Archive for February, 2012

Start of the Name Approval Process for the Elements of Atomic Number 114 and 116

February 19th, 2012

A joint IUPAC/IUPAP Working Party (JWP) has confirmed the discovery of the elements with atomic numbers 114 and 116. In accord with IUPAC procedures, the discoverers proposed names as follows: flerovium and symbol, Fl, for the element with Z = 114 and livermorium with the symbol Lv for the element with Z = 116. The Inorganic Chemistry Division recommended these proposals for acceptance.
Comments should be submitted by 30 April 2012. The text of the Provisional Recommendation can be downloaded from http://media.iupac.org/reports/provisional/abstract11/corish_300412.html. Comments should be sent to Prof. John Corish at jcorish@tcd.ie.
114_116Extract from the new 8th Edition (2012) of the Karlsruhe Nuclide Chart showing the isotopes of flerovium and livermorium.

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MELODI and DoReMe

February 7th, 2012

Melodi_logo
A recent Nature editorial discusses the health effects of low-dose radiation in Europe. The Federal Office for Radiation Protection in Germany (BfS) has been instrumental in setting up the Multidisciplinary European Low Dose Initiative (MELODI) which is a platform of 15 European agencies and Institutes to coordinate activities in this area. MELODI also proposed a 6-year EC Network of Excellence called Low Dose Research Towards Multidisciplinary Integration (DoReMe).

However in the Nature editorial, the general tone of the article is very much that low does of radiation are harmful. There is no mention of radiation hormesis – which suggests that low doses of radiation may have a beneficial effect to biological systems. The first observation of hormesis dates to the 1940s where it was reported that low doses of Oak bark extract stimulated fungi growth. In the 1980s, the first complete report of radiation hormesis was published (Luckey, 1991).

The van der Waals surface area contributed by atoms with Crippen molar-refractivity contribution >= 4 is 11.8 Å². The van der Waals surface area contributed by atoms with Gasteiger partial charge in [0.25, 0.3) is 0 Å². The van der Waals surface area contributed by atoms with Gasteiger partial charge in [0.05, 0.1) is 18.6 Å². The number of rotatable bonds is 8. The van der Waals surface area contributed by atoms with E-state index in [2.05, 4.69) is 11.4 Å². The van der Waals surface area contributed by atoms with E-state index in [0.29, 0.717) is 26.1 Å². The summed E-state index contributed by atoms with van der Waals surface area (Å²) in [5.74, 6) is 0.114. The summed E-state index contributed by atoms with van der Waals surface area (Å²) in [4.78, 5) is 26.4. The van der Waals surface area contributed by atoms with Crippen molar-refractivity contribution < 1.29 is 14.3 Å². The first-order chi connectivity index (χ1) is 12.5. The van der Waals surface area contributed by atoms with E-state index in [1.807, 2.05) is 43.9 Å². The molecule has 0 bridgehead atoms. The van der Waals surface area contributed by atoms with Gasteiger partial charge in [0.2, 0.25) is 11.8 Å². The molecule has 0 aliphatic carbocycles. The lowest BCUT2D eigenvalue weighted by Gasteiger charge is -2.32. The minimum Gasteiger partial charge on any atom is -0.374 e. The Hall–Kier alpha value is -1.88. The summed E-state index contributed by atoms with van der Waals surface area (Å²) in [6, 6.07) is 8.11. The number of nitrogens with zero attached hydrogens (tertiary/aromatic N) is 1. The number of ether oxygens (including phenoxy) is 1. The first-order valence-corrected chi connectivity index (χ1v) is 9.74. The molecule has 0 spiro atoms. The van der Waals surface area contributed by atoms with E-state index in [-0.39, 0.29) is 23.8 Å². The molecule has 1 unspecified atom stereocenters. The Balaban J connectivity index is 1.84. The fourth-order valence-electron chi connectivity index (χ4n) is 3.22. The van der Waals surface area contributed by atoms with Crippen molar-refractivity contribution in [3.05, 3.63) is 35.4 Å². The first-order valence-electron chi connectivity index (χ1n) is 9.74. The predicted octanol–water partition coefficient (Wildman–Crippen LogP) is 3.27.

It has been claimed (Calabrese, 2003) that toxicological models in current use by regulatory authorities are incorrect. Traditionally, the dose-response relationship used for risk assessment is the so-called “linear non-threshold model” (LNT) (see figure).Hormesis1
Hypothetical curves depicting a) threshold, b) linear non-threshold, c) hormesis dose response models.

There is increasing evidence, however, that the dose-response relation is actually “U” shaped or “J” shaped as shown in the figure. This “U” shape is a manifestation of hormesis where a response stimulation occurs at low doses. For more information, see the article on Radiation Hormesis
It is hoped MELODI and DoReMi shed more light on the toxic effects of low level radiation in particular which dose-response relationship is applicable in which situation etc. Science, policy makers and the public will benefit from a reduction in uncertainties in the health risks of low dose radiation.

References
Relationship between MELODI and DoReMi
T. D. Luckey, Radiation Hormesis, CRC Press, Boca Raton, 1991.
E. J. Calabrese, L.A. Baldwin: Nature 421, 691 (2003) see Toxicology rethinks its central belief.
Nucleonica glossary on Radiation Hormesis

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LJUBLJANA 2012 – Call for papers

February 7th, 2012

LJUBLJANA 2012: 21 International Conference Nuclear Energy for New Europe, 5-7 Sept. 2012 Ljubljana